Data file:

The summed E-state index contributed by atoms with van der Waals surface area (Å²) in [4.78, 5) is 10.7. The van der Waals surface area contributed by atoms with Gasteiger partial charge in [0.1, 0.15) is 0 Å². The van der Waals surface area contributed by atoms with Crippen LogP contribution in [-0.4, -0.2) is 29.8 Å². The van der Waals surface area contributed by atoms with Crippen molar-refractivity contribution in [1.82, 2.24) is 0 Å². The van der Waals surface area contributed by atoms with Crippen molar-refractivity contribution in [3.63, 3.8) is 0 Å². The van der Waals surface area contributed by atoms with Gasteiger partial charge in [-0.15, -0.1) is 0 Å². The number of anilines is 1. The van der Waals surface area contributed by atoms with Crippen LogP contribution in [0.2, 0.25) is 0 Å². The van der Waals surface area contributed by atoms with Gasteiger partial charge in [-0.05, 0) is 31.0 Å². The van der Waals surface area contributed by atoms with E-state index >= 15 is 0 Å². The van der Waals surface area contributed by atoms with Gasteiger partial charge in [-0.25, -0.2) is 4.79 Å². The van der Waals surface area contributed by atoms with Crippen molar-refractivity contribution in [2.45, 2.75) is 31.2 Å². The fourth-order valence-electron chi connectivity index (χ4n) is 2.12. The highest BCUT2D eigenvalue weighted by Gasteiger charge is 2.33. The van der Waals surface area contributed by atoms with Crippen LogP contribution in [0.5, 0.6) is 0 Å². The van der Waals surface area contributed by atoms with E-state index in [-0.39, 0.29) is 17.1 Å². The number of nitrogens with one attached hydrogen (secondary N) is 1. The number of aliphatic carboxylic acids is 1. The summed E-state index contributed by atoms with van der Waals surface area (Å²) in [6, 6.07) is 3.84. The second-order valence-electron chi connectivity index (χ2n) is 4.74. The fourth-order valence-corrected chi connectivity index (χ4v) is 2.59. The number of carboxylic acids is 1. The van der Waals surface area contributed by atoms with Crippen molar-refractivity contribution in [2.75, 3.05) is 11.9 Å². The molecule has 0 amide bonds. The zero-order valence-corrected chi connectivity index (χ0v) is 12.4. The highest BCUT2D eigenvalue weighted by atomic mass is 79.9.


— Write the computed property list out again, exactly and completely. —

The summed E-state index contributed by atoms with van der Waals surface area (Å²) in [4.78, 5) is 10.7. The van der Waals surface area contributed by atoms with Gasteiger partial charge in [0.1, 0.15) is 0 Å². The van der Waals surface area contributed by atoms with Crippen LogP contribution in [-0.4, -0.2) is 29.8 Å². The van der Waals surface area contributed by atoms with Crippen molar-refractivity contribution in [1.82, 2.24) is 0 Å². The van der Waals surface area contributed by atoms with Crippen molar-refractivity contribution in [3.63, 3.8) is 0 Å². The van der Waals surface area contributed by atoms with Gasteiger partial charge in [-0.15, -0.1) is 0 Å². The number of anilines is 1. The van der Waals surface area contributed by atoms with Crippen LogP contribution in [0.2, 0.25) is 0 Å². The van der Waals surface area contributed by atoms with Gasteiger partial charge in [-0.05, 0) is 31.0 Å². The van der Waals surface area contributed by atoms with E-state index >= 15 is 0 Å². The van der Waals surface area contributed by atoms with Gasteiger partial charge in [-0.25, -0.2) is 4.79 Å². The van der Waals surface area contributed by atoms with Crippen molar-refractivity contribution in [2.45, 2.75) is 31.2 Å². The fourth-order valence-electron chi connectivity index (χ4n) is 2.12. The highest BCUT2D eigenvalue weighted by Gasteiger charge is 2.33. The van der Waals surface area contributed by atoms with Crippen LogP contribution in [0.5, 0.6) is 0 Å². The van der Waals surface area contributed by atoms with E-state index in [-0.39, 0.29) is 17.1 Å². The number of nitrogens with one attached hydrogen (secondary N) is 1. The number of aliphatic carboxylic acids is 1. The summed E-state index contributed by atoms with van der Waals surface area (Å²) in [6, 6.07) is 3.84. The second-order valence-electron chi connectivity index (χ2n) is 4.74. The fourth-order valence-corrected chi connectivity index (χ4v) is 2.59. The number of carboxylic acids is 1. The van der Waals surface area contributed by atoms with Crippen molar-refractivity contribution in [2.75, 3.05) is 11.9 Å². The molecule has 0 amide bonds. The zero-order valence-corrected chi connectivity index (χ0v) is 12.4. The highest BCUT2D eigenvalue weighted by atomic mass is 79.9.